The medical device manufacturing industry contributes to the economy of every state. In 2009, the medical device industry provided well-paying jobs to more than 409,000 employees, who earned more than $33 billion dollars in labor compensation at more than 12,000 establishments around America. Labor costs per employee of more than $81,000 are well above average compensation for the American economy.
These jobs are an important component of these states’ economies, and form a segment of the growing advanced manufacturing sector.
The device industry’s revenues exceed $116 billion annually of which nearly $88 billion was value added (contributions by labor and capital within the industry), and it is one of the healthier segments of American manufacturing, other segments of which have been declining. For example, the industry spent more than $3.7 billion on new plant and equipment in 2009.
Medical devices are distributed through wholesale distribution networks, which likely add an additional 34% or $39 billion to the value of medical devices. The total wholesale value of medical devices was approximately $155 billion in 2009.
Roughly one third of medical devices manufactured in the United States are exported, an unusually high proportion for an American industry. Major markets include Japan, the Netherlands, Canada, Germany, and Mexico.
During the first 11 months of 2010, the United States imported more than $30 billion worth of devices. Major sources of supply include Mexico, Ireland, China, Germany, and Japan.
Despite the enormous success and value the medical device industry provides for the American economy, patients, and the life sciences and technology industry, a 2.3% excise tax on the medical device industry contained in the Affordable Care Act, which will take effect in 2013, poses a significant number of problems to the device industry.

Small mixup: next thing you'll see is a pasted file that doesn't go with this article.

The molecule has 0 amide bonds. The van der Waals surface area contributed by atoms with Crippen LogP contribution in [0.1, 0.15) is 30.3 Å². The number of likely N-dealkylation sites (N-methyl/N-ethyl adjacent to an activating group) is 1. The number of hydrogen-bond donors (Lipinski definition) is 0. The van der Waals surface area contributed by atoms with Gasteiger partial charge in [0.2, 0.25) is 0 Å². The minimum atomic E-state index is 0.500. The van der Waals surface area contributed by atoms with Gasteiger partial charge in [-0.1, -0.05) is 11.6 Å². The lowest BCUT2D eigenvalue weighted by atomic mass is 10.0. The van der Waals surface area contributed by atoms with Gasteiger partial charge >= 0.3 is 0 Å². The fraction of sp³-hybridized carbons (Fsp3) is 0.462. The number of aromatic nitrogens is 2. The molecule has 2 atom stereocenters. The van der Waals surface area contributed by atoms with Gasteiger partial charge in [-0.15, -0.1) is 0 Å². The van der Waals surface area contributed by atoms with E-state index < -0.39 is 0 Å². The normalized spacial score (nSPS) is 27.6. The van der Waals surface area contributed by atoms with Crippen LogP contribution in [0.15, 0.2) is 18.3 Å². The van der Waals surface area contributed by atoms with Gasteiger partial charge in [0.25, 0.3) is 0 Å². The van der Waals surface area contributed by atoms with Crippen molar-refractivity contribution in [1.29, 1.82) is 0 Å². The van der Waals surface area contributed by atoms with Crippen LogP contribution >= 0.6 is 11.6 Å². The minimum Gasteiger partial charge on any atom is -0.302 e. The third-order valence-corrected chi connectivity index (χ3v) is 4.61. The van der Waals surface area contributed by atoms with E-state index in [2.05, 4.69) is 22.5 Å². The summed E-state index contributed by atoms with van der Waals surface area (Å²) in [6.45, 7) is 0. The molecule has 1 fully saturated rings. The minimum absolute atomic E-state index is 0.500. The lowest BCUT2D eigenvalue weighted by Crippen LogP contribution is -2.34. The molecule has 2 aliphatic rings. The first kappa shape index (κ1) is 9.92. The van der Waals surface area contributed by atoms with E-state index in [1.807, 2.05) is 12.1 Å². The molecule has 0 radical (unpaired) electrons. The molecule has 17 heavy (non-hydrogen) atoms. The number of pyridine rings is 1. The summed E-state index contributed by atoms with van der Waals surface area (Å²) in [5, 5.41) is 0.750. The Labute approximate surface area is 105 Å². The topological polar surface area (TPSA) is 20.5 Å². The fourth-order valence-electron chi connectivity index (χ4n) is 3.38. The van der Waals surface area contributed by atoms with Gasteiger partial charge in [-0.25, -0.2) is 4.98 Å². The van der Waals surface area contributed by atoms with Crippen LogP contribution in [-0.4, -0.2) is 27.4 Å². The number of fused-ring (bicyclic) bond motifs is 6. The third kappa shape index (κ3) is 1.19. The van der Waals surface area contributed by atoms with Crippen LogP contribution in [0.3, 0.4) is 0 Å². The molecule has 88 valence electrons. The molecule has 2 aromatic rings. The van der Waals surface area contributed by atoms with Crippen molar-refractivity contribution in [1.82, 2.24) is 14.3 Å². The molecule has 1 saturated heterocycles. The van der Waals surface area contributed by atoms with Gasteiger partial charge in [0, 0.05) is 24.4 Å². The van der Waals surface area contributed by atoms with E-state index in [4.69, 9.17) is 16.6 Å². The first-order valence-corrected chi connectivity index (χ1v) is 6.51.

The 2.3% excise tax will be applied to “taxable medical devices” based on statutory definitions of medical devices as well as complex rules yet to be written by the Secretary of the Treasury. The tax will be applied to manufactured devices, but will exclude devices generally purchased by consumers at retail for individual use, and other products at the discretion of the Secretary of the Treasury. The new federal excise tax will be applied to all sales of a product before other forms of state and local sales taxes are applied.
According to a recent study conducted by AdvaMed, the tax could reduce employment in the industry by cutting back on the demand for medical devices and by encouraging American firms to shift production overseas. For example:
- Under reasonable assumptions, the tax could result in job losses in excess of 43,000 and employment compensation losses in excess of $3.5 billion.
- The tax will also especially harm states with large employment in the medical device industry including California, Florida, Illinois, Indiana, Massachusetts, Minnesota, New Jersey, New York, Ohio, Pennsylvania, Texas, and Wisconsin.
- The new 2.3% excise tax will roughly double the device industry’s total tax bill and raise the average effective corporate income tax rate to one the highest effective tax rates faced by any industry in the world.
- Moreover, the new tax will be paid both by firms that have net income and those that do not. The tax will be especially harmful to companies that innovate and tend to suffer losses in the first years or when investing in research and development for a new product but would still be required to pay the tax.